It has been twenty years since Philip McBride’s body was found along the riverbank in the dark woods known as Happy Hollow. His death was ruled a suicide. But three people have carried the truth ever since—Philip didn’t kill himself that day. He was murdered.
Each of the three have wilted in the shadow of their sins. Jake Barnett is Mattingly’s sheriff, where he spends his days polishing the fragile shell of the man he pretends to be. His wife, Kate, has convinced herself the good she does for the poor will someday wash the blood from her hands. And high in the mountains, Taylor Hathcock lives in seclusion and fear, fueled by madness and hatred.
Yet what cannot be laid to rest is bound to rise again. Philip McBride has haunted Jake’s dreams for weeks, warning that he is coming back for them all. When Taylor finds mysterious footprints leading from the Hollow, he believes his redemption has come. His actions will plunge the quiet town of Mattingly into darkness. These three will be drawn together for a final confrontation between life and death . . . Between truth and lies.
Billy Coffey‘s critically-acclaimed books combine rural Southern charm with a vision far beyond the ordinary. He is a regular contributor to several publications, where he writes about faith and life. Billy lives with his wife and two children in Virginia’s Blue Ridge Mountains.
Billy Coffey’s latest novel, The Devil Walks in Mattingly, is the first book I have read by this very talented author. His lyrical writing style, great sense of place and characters that are deeply flawed and yet s0 real, are the reasons I will be reading many more of his books. Deeply moving, oftentimes horrifying and always riveting, The Devil Walks in Mattingly is a must read.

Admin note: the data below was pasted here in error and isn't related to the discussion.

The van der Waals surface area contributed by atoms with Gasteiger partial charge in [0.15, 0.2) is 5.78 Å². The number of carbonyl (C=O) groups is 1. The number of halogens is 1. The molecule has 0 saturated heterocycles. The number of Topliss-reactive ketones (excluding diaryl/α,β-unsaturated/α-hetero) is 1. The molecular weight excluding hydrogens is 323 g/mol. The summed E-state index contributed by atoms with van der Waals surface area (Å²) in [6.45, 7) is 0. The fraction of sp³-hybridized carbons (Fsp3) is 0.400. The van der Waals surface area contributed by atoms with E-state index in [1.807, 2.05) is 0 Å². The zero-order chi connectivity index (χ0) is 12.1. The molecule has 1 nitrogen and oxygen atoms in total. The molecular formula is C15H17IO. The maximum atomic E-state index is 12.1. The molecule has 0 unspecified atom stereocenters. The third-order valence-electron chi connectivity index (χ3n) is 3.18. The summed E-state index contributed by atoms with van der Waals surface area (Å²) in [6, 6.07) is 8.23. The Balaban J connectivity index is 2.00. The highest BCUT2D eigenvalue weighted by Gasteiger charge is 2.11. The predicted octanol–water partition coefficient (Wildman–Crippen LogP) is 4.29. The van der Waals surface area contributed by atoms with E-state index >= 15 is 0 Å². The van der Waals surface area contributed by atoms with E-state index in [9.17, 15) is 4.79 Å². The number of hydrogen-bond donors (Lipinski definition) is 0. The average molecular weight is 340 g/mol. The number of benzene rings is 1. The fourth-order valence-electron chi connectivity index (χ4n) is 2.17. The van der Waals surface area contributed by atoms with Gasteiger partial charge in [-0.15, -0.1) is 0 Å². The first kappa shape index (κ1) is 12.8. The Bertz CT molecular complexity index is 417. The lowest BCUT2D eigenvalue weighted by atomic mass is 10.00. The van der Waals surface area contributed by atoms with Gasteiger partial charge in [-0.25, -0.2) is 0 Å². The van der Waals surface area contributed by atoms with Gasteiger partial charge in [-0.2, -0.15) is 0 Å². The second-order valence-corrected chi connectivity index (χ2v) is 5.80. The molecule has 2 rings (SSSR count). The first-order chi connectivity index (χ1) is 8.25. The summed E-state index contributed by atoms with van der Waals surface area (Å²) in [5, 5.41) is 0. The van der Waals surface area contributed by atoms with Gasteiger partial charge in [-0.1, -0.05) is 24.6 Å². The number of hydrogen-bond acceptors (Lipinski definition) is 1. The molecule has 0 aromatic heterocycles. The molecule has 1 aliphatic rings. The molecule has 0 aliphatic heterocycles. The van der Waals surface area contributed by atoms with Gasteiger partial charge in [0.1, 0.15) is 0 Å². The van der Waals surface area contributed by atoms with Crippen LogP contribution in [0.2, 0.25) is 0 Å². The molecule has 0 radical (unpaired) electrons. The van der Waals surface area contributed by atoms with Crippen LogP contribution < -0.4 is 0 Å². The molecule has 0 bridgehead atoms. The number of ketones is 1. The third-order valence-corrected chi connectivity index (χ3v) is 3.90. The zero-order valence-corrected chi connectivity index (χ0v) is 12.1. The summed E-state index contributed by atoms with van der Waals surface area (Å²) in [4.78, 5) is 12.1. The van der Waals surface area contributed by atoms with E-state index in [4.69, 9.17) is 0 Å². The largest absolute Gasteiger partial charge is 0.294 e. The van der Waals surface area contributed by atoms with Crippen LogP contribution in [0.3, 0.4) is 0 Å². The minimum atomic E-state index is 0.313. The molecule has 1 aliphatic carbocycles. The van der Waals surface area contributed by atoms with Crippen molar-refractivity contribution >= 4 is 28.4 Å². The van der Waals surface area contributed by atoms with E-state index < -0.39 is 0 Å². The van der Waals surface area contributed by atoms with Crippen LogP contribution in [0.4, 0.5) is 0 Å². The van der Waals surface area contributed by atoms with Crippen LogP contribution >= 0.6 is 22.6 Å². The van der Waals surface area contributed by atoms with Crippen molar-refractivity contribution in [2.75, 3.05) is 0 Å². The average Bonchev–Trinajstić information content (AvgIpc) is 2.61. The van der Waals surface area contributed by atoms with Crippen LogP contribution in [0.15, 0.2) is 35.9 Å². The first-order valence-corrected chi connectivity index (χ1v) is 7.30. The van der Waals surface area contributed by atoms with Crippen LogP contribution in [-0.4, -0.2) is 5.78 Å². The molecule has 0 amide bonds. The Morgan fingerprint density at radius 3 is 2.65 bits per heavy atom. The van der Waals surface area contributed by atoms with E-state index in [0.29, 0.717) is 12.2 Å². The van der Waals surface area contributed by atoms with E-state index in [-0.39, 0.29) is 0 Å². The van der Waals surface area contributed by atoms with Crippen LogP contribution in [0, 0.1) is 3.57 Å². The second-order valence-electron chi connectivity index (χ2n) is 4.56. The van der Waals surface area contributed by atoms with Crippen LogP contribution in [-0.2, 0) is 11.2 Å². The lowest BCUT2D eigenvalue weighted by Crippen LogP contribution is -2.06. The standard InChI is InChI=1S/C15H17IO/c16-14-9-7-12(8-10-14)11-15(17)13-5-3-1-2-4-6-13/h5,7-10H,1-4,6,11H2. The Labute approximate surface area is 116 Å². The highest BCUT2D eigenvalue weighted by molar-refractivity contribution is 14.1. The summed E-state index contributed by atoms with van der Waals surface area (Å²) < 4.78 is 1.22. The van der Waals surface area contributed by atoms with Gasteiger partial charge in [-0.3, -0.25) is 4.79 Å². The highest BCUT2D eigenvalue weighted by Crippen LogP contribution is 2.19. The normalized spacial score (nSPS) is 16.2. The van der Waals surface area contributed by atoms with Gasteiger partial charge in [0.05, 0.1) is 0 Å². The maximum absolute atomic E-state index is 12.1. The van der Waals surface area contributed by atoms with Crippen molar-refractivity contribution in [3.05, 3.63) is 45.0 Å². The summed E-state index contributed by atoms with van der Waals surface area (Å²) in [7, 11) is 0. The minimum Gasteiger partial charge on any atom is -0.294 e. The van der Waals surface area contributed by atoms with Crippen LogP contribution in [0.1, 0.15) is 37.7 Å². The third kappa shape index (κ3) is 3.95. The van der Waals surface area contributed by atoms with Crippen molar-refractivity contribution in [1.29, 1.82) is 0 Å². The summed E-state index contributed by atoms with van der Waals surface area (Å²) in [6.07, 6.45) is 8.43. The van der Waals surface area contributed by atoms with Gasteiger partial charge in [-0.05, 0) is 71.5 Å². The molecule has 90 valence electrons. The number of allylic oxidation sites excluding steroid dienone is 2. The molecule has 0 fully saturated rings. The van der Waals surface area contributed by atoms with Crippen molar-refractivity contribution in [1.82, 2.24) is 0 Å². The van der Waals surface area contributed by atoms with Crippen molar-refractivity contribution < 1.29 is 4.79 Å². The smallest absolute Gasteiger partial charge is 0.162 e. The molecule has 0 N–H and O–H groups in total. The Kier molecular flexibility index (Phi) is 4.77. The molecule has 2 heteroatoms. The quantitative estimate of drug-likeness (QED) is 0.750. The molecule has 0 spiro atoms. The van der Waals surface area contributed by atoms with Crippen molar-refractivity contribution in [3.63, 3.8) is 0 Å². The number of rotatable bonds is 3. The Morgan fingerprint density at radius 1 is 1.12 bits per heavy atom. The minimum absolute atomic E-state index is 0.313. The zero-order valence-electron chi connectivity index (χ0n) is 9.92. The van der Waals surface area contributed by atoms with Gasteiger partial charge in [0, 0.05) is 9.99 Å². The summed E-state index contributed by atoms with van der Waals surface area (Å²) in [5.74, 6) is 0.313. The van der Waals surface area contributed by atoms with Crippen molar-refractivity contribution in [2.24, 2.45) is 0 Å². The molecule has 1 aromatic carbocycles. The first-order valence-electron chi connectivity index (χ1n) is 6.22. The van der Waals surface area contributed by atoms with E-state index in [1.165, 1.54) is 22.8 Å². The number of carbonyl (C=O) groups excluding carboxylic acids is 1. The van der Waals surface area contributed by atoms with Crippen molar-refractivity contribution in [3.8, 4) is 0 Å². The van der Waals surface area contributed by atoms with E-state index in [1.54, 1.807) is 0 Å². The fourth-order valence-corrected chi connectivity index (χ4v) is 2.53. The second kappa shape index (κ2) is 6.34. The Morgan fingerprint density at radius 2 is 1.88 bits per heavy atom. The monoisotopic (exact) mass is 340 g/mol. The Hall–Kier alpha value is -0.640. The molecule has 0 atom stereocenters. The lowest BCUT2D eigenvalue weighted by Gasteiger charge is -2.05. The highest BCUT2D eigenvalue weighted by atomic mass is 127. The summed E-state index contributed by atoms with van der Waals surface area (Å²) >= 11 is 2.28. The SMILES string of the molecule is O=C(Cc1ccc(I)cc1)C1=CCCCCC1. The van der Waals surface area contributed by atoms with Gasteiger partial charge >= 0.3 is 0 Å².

Jake Barnett, the sheriff of Mattingly, and his wife Kate, live a quiet life trying to undo the past and escape their demons. Their misdeeds and omissions have shaped a life that keeps them stuck repeating old patterns. But when the unthinkable happens, and the town is plunged into their nightmares and deepest secrets, they can no longer deny that the past must be confronted and dealt with. Others are drawn into the horror with varying responses, but none are left unchanged.
The biggest strength of The Devil Walks in Mattingly is definitely Coffey’s ability to put the reader into the story. The town of Mattingly and the haunted Happy Hollow become very real. The characters, both good and bad, could be your neighbors or friends. It may be a bit disturbing to your sense of self to relate too closely to them ;), but I could definitely relate to the stranglehold the past has on the characters. Great for a book club, there is plenty to discuss — can our present actions make up for our past wrongs, is avoidance a helpful coping skill, where do we find love?
Not a quick and easy read — that is a big plus with me — The Devil Walks in Mattingly is a book that will stay with you for a long time. It gets the very rare designation of —
Very Highly Recommended.
Great for Book Clubs.
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(Thanks to LitFuse and Thomas Nelson for my review copy. All opinions expressed are mine alone.)
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